A GROWING CONCERN: Container enthusiasm for flowers and vegetables

I AM SURE that everyone has noticed and greatly appreciated the glorious, sunny and warm (almost hot) conditions of the last few days.

Thank you Mother Nature. Here come the May flowers.

Flowers and various vegetables do incredibly well here on the Peninsula, especially when grown in containers.

Be it pots, window boxes, large whiskey barrel halves or even inside an old discarded wheelbarrow, containers have some real advantages.

They also have some inherent problems.

Since I always grow numerous containers filled with both flowers and vegetables, let’s get the skinny on containerized growing.

The most important thing to consider when thinking about containers is the lack of soil volume.

Pots and containers have way more plants per square foot than you would normally ever consider planting.

They have that lovely vertical edge that we select plants to trail over, hanging down for a visual display or in the case of vegetables — more growing space.

Regardless of what you plant in your containers, there are just far too many plants in them for the area.

So the first thing you must start with is the best soil ever.

It needs to be rich in organic matter and have some sand in it to help hold the nutrients.

The soil should be made up of numerous particle sizes, so when your soil is moist you cannot press the soil into a ball that you can throw around.

Perfect container soil when firmly pressed together must shake apart when vibrated in your open hand.

If not, add more elements: sand, peat moss, compost, leaf mold, coffee grounds, eggshells, peanut shells, perlite, vermiculite and manure are perfect amendments.

I use them all.

The more particle sizes, the better your soil medium will be.

I dump out all my old container soil every year on to a tarp and work in all these ingredients anew.

There are so many plants in your pots, for lack of a better term, your soil is tired and worn out.

Soil will be the first determination of how well your plants will do.

Next then, of course, is the fertilizer.

All those plants in a small area are competing not only for the limited space to grow roots but for the limited amount of nutrients as well.

Here, organic fertilizers are the best because they release slower over an extended period of time.

This is important because your plants will do much better if nutrient is available at a consistent rate.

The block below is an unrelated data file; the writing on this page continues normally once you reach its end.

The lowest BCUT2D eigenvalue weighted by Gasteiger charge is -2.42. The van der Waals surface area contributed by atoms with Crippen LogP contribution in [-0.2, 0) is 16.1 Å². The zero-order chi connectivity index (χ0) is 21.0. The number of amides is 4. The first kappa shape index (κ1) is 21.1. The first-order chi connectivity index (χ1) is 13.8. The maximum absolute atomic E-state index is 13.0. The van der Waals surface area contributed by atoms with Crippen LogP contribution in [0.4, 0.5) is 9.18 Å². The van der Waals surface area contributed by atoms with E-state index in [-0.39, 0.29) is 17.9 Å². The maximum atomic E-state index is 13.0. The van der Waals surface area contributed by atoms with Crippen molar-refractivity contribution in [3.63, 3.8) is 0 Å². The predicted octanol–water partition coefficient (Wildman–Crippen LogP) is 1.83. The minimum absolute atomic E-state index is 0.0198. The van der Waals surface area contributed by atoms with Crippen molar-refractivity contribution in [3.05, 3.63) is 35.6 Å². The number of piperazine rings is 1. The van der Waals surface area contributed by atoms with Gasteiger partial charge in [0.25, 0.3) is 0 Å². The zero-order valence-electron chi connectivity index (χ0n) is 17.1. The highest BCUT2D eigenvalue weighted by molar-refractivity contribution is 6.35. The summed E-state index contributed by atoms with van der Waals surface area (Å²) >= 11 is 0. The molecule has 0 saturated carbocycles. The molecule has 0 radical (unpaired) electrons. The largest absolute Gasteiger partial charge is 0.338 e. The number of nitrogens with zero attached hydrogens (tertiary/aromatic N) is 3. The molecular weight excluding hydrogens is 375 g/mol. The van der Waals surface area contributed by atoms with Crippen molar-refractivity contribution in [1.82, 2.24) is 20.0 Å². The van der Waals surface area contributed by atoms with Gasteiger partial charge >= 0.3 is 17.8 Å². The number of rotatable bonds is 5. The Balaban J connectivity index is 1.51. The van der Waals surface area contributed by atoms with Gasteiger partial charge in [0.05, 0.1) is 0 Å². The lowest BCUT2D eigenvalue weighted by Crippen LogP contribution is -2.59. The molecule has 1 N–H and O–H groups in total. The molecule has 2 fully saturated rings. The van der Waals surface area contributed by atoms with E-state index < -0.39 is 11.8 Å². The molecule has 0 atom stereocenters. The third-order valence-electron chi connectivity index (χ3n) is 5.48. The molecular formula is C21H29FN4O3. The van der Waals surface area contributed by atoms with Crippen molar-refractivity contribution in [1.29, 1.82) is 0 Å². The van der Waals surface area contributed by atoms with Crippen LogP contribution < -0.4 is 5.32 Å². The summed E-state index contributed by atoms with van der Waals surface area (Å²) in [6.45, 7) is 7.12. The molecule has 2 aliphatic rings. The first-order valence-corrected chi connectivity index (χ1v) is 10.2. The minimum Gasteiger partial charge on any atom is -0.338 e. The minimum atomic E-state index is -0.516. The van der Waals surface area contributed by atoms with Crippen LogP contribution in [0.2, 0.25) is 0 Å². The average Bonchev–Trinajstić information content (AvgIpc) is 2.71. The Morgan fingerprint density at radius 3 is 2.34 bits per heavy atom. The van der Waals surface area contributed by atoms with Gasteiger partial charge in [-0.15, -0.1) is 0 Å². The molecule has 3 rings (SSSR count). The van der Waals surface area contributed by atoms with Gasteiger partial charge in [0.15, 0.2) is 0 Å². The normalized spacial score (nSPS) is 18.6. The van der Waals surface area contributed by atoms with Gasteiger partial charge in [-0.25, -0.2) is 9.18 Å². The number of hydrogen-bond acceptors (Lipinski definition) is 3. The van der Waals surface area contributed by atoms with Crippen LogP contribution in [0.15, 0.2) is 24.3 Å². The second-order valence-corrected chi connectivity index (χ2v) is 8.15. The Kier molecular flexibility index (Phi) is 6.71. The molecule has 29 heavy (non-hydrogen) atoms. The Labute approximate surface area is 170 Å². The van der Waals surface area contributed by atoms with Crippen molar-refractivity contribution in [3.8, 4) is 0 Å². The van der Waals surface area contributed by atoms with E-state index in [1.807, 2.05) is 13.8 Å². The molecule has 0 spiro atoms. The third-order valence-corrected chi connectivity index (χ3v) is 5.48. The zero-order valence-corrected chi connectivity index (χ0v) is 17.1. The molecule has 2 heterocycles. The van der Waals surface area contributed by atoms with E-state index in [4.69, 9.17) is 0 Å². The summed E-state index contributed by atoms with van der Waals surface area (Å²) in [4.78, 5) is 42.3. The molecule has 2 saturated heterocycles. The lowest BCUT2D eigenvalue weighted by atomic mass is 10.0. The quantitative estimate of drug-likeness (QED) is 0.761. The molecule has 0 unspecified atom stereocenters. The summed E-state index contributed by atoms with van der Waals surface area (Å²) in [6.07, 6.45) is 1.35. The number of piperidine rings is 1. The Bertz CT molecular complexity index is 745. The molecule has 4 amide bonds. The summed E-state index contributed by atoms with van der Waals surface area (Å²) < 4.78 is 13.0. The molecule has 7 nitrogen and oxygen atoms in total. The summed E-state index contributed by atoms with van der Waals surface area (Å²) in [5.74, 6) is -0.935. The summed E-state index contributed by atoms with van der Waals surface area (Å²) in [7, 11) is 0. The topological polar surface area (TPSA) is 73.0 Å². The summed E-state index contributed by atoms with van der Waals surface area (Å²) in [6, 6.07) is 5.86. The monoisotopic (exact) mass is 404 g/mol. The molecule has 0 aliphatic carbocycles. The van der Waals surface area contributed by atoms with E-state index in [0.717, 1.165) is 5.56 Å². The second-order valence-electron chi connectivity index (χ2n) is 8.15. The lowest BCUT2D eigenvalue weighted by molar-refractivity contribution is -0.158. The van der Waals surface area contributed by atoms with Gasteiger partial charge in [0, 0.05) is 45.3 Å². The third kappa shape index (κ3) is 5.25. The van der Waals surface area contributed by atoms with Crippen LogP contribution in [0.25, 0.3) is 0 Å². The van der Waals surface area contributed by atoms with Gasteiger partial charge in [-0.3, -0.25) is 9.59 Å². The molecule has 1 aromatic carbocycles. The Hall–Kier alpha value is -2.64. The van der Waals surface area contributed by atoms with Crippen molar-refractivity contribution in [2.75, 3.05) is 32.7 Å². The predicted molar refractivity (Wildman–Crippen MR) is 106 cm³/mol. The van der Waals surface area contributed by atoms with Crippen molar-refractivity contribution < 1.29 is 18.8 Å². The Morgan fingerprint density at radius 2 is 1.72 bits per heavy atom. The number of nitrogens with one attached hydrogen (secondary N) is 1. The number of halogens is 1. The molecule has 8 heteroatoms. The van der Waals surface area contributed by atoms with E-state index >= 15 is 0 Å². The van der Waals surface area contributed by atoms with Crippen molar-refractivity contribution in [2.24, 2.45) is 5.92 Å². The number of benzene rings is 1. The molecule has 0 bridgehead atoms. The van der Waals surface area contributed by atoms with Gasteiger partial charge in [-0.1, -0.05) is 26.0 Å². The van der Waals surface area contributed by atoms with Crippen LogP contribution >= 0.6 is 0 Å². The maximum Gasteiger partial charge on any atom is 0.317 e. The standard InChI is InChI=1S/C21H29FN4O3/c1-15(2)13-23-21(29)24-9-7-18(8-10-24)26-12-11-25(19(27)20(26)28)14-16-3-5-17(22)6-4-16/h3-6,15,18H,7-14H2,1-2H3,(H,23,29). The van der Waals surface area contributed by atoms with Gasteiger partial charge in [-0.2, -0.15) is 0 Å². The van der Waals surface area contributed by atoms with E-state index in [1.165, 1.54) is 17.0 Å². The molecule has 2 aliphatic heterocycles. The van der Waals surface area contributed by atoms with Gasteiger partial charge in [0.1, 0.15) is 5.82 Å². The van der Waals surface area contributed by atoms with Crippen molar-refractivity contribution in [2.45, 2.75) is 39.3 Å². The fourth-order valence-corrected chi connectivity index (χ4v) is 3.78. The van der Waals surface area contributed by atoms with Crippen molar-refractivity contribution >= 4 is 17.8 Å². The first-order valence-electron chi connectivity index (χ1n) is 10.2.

The more micro-nutrients the better.

The fertilizer I use has 15 to 19 different elements in it which is critical for all phases of plant development.

Next is your watering.

The number one reason plants do poorly in containers is that they dry out quickly.

In the case of vegetables the various dry and wet conditions makes them taste horrible.

Remember from the previous week we talked about water and its relationship to nutrient availability.

When you water, you feed your plants. So in containers, water every day.

You cannot over-water these if they drain well and soil is prepared correctly — by nature it drains well.

Also, containers get hot up there in the sun and air, so on many hot days I water a second time in late afternoon to cool down the soil.

Being a container, up in the wind and sun, it will still dry out come darkness.

Especially in vegetables— think tomatoes that you have had — hot soil makes them fibrous, less tasty and not very juicy.

Remember too, that as containers dry out the soil shrinks.

Make sure you have saturated the soil before you finish watering.

All that watering also leeches out the nutrients, so every 6 weeks I add more. This is so, so important.

A great trick I like to do is combine both flowers and vegetables in one container.

Plant pole beans or peas in the middle, and trailing lobelia or petunias around the edges.

This also brings in the pollinators.

Plant lush beans or cucumbers around the edges and a nice canna-lily or cosmos in the center.

What I really like about containers is the maximization of space.

A little pot can go a long ways.

And as we age, things can become a pain in the back — but not with containers, because little or no bending over is required.

This means you also save money on Bengay, hot water and ibuprofen.

So plant containers, they’re great and good for you.

Stay well all.

________

Andrew May is a freelance writer and ornamental horticulturist who dreams of having Clallam and Jefferson counties nationally recognized as “Flower Peninsula USA.” Send him questions c/o Peninsula Daily News, P.O. Box 1330, Port Angeles, WA 98362, or email [email protected] (subject line: Andrew May).

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